It's Rainybb's World

Meet Raenee, aka Rainybb, the Singaporean born Sydney based ceramicist and model. While at her studio, we were delighted to follow the process step by step on making the Wobble Mug!

Read on to see how Rainybb was born through trial and error, repetition and keeping centred. 👼👼👼



Photographs by Luke Le

It's Rainybb's World

We had the pleasure of visiting your studio to document a day in the life of Rainybb. Can you tell us how your journey with ceramics began?

I started doing ceramics about 4-ish years ago. My friend Rasa was moving back to Lithuania and she wanted to do a throwing lesson before she left. So together with another friend, we all did a class and I was so bad at it. They could all make pieces but I basically ended up with a blob! However, I really loved the process of playing with clay so I kept doing different short courses over several studios and was lucky enough to have a lot of friends who studied ceramics that helped me. A few years later the world of Rainybb was born!


We loved your demo on how to create the Wobble mug. How did the design come about?

It took me about 2 or so years to actually feel confident in using the wheel. Because of this, a lot of my earlier work was mainly hand-built. On my transition (back) into throwing, I was finding it really difficult to centre my pieces, which then made it difficult to create symmetrical and still walls. With my centering being off, every time I went to ‘pull up the clay’ it would semi collapse, creating these wobbled effects. I really liked the look of it, and over time with my skills improving, the wobbled walls became less of an accident and became more refined, turning into what they are now.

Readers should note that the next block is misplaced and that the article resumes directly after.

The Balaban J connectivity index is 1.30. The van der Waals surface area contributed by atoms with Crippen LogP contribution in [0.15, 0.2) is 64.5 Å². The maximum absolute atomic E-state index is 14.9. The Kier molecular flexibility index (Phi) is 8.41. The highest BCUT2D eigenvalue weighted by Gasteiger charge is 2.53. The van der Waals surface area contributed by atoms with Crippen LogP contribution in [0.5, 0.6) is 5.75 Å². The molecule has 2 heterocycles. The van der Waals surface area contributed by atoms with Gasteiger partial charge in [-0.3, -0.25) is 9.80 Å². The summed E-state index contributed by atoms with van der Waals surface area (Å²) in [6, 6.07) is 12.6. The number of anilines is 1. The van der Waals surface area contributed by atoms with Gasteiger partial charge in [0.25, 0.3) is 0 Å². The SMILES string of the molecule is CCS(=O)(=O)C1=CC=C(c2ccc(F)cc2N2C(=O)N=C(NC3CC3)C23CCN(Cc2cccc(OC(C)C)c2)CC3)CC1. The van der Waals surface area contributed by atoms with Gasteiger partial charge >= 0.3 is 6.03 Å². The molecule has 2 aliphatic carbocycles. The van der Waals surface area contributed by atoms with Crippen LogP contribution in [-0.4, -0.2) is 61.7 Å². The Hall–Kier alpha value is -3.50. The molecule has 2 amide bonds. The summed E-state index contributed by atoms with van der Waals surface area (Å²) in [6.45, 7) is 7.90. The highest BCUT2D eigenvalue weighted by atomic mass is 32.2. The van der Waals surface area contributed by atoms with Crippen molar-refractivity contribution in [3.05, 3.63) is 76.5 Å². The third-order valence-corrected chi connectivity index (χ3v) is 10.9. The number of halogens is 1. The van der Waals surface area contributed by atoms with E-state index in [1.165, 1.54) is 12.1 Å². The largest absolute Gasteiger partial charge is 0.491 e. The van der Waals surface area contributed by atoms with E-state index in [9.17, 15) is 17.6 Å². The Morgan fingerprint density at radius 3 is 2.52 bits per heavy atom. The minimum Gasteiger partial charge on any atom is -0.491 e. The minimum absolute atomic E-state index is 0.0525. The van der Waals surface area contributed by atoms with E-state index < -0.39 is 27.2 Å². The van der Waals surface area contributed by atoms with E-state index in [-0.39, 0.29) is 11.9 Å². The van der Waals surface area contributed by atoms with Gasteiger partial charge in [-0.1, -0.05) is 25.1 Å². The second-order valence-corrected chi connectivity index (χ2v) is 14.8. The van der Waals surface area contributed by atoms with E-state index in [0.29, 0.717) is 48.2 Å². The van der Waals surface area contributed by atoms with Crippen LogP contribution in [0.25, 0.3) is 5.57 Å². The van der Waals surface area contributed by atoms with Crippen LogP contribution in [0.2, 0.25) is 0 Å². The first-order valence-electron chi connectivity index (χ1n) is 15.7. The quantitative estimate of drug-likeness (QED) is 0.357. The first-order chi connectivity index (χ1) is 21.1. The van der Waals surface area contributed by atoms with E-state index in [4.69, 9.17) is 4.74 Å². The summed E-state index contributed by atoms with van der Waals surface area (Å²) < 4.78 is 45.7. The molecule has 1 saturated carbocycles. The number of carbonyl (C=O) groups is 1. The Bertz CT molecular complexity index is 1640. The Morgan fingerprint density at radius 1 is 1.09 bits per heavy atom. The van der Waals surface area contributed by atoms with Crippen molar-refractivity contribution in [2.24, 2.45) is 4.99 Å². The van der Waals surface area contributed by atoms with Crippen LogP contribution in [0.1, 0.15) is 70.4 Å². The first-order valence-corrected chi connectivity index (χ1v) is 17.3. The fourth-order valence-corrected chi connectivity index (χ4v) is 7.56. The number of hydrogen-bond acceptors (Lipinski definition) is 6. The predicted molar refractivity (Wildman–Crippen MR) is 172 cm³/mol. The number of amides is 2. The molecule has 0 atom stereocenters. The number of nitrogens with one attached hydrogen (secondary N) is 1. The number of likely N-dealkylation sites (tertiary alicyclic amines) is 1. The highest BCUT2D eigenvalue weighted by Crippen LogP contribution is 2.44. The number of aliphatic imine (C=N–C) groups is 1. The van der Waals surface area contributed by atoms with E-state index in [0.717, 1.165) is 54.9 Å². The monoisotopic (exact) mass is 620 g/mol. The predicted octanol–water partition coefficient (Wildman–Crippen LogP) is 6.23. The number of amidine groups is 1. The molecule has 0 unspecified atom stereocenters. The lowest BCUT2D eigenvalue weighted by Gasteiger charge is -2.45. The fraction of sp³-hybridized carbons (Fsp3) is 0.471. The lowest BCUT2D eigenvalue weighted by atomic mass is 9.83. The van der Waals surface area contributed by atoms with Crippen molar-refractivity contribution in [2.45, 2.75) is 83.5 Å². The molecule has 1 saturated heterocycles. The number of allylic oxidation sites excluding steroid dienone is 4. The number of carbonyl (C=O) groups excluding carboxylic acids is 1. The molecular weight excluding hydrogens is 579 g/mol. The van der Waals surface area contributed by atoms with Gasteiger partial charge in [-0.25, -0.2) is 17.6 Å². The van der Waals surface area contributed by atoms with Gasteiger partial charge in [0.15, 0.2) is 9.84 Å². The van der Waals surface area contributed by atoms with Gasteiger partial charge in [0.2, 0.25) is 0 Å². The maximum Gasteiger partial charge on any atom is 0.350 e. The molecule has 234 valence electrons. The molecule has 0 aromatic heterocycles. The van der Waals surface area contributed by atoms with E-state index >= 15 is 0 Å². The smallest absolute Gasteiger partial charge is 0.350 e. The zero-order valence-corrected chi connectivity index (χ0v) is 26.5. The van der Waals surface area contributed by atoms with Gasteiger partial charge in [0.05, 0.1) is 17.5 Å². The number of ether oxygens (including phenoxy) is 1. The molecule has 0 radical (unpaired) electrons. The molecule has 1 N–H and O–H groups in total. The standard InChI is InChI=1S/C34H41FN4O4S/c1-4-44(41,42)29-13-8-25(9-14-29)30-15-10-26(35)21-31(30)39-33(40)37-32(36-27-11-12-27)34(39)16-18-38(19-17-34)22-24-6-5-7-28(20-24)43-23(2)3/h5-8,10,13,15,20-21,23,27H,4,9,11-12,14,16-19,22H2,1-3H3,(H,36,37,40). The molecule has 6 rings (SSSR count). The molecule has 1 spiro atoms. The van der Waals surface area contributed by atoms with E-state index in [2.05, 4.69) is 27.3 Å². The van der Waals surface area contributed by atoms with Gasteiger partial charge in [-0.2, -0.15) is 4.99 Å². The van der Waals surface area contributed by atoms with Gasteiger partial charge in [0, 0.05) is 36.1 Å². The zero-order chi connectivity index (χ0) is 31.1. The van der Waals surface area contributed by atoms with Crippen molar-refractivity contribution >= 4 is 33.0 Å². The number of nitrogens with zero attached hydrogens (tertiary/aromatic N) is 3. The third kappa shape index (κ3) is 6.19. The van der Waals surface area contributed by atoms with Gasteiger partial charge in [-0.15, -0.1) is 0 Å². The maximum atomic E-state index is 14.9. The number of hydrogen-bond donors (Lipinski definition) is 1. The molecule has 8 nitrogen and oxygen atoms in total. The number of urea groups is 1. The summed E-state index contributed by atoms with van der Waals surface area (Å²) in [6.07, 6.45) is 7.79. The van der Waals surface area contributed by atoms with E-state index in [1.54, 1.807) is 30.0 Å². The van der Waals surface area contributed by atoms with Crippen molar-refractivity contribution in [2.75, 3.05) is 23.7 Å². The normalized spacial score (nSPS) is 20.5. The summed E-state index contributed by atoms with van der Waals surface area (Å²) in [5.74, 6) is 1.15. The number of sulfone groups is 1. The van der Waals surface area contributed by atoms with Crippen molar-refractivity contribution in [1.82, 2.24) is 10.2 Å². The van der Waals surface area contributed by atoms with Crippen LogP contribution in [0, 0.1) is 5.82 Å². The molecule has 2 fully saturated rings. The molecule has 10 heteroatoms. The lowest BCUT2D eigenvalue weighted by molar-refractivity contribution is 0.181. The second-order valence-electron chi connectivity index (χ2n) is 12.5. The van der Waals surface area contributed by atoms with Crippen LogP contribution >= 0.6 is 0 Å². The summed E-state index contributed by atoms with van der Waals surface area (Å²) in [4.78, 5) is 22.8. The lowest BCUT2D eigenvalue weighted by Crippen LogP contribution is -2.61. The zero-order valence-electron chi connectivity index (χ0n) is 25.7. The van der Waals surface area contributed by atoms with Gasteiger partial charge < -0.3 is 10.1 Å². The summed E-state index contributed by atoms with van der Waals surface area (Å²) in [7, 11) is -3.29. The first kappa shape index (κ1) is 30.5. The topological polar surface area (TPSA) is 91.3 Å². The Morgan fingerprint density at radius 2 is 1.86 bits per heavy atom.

When we worked with you to create the ‘Coastal’ colourway for the Column A capsule, you spoke a lot about how glazing can be temperamental. Can you tell us about the process and how it informs your work?

I find glazing the easiest, yet hardest part of the process. In my opinion, it’s also what sets apart your piece from someone else’s. So when I became more self-sufficient, I tried to steer away from pre-made, store-bought glazes and so a lot of the glazes I use now, I make myself in my studio. Because of this, there’s a lot of trial and error involved because certain recipes may not give you the result you’re after. Everything has to be tested before I use that glaze/colour combination on a piece. I’ve learnt the hard way not to get ahead of myself and assume things will be okay because once they're fired, there's no turning back! With this, it has really allowed me to slow things down (for the better) and think a bit more carefully.


I noticed you collected the excess clay that wasn't used to create the mug. What do you do with this?

The beautiful thing about ceramics is that everything (until they're fired) can be recycled! All the excess clay from my trimmings, or from pieces that don’t make the final cut, get put into a bucket where it gets re-hydrated and eventually turns into slop. The slop then gets put onto a plaster bat which absorbs the excess moisture, turning it back into throwable clay.

We are super excited about this collection and your work! What can you share with us about your plans for the future?

Thanks for having me on board! Currently trying to fine-tune a new *drinking vessel* shape, so hoping that that works out well. Other than that, hopefully building my clay empire!

Shop the Column A x Rainybb Coastal Collection